ABUSE HAPPENS TO MEN TOO; Not a contradiction, just a fact...

*NOTE: April 2001 READER'S DIGEST page 120 "Myth of the Deadbeat Dad"; 'Those who don't pay usually can't'...this article is in defence of the 'war against the poor'.*

Abuse happens to men to. It's a fact, plain and simple.

Verbal/emotional/mental abuse was all new to me; I had experienced vague instances of verbal abuse through life but nothing even comparable to what my husband threw at me. I will not deny the fact that I verbally abused my husband; he made me nuts. His behavior turned me into a monster. I retaliated in "the only way I knew how" as authorities on the subject have assured me; these authorities include men also. As my notation in the Men's Guestbook below states: we do the best we can with what we have, under the circumstances that surround us at the time.

I have every intention of being completely objective on any info I receive on the subject of men being abused by women. Abuse happens to everyone...regardless of race, color, religion, and sex. I will, however, not accept the excuse of 'I abused my wife because she wouldn't give me sex.' I'm rolling my eyes as I type that one.

Fellas, you are more than welcome to contribute to this page. No names/locations are printed for protection of the subject of your entry.

You can send me e-mail @:

wisdomwomenmail at yahoo dot com

Writing it this way prevents spamming.

Thanx to those who have written. This is what I have received so far:

When I asked if any men would like to share their story of being abused by a woman, I received the following responses posted on the message board:

Thanks, I have a few stories to tell. Some of them I have told no one. My own brother, who was raised with me, does not know the depth of them, even though we have talked since becoming adults. As for anyone else, well, I have just never said anything. I have pretty much done it alone since I was about 6 or so. Anyway, I will post over the next few weeks some of my stories, it will be a catharsis for me, and an education for you. :-)You have my permission to repost anthing I have posted, if you think it will help others.I will read your site and post more soon. Take care of yourself.---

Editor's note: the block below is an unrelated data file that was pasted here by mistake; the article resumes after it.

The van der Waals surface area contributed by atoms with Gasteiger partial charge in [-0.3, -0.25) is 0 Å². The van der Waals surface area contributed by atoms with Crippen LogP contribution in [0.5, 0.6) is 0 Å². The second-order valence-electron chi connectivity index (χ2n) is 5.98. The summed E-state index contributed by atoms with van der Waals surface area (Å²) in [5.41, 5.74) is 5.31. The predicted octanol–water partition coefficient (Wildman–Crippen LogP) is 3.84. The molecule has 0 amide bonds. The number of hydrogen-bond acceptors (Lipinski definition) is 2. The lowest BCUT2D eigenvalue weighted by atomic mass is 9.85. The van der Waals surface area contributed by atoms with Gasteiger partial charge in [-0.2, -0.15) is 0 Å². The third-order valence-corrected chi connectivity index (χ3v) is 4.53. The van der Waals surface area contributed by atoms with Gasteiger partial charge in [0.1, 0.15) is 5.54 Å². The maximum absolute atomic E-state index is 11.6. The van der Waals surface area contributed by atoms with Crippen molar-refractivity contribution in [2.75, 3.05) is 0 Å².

Now that is the kind of post that would make a man not want to bother to post his own issues. It minimalizes the pain that a man might go through. I would like to point out that, as you say, men are the ones doing 95% of the abusing, has it ever occured to you why that might be? Men are taught from early childhood to suck it up, and not let anyone know what their emotions are. If a young boy is emotional at all, he is called a "pansy" by his male peers. He is never taught a healthy outlet for his own pains, and a lot of men as boys are abused by fathers and mothers that have been abused themselves. It is a perpetual cycle. This doesn't excuse it, but these same men are never taught to communicate their feelings in a positive way.The point is, that if you would like to see men stop abusing women, then you need to stop being judgemental when a man does open up. Any man opening up and reaching out for for help will stop imediately if they feel that they are being judged because of it. And that is one more man who will have closed the door to a healthy outlet for his own inner turmoils. Yes, the world is different for a man, and it is different to a man. As for your own situation, I am sure that you would one day be able to get to the point in your life where you will be able to do it on your own. And you KNOW that you would not have just let your hubby go on his merry way without giving you child support and alimony, divvying the assets, etc. Not that you wouldn't have deserved it, but you would not have come away from the marriage destitute while he was living high on the hog.I have to say that I resent the thinly veiled male bashing that goes along with your post. I hope one day that you realize that men have feelings too. You claim to understand, but poo-poo the idea that a man can feel helpless. Unfortunately, I was not able to read Steve's post, for some reason I did not get it on my server. But it seemed to me that you are not sypathetic to a man being a victim, while I am sure you would expect that sympathy. I hope you change your mind in reading future posts in this group.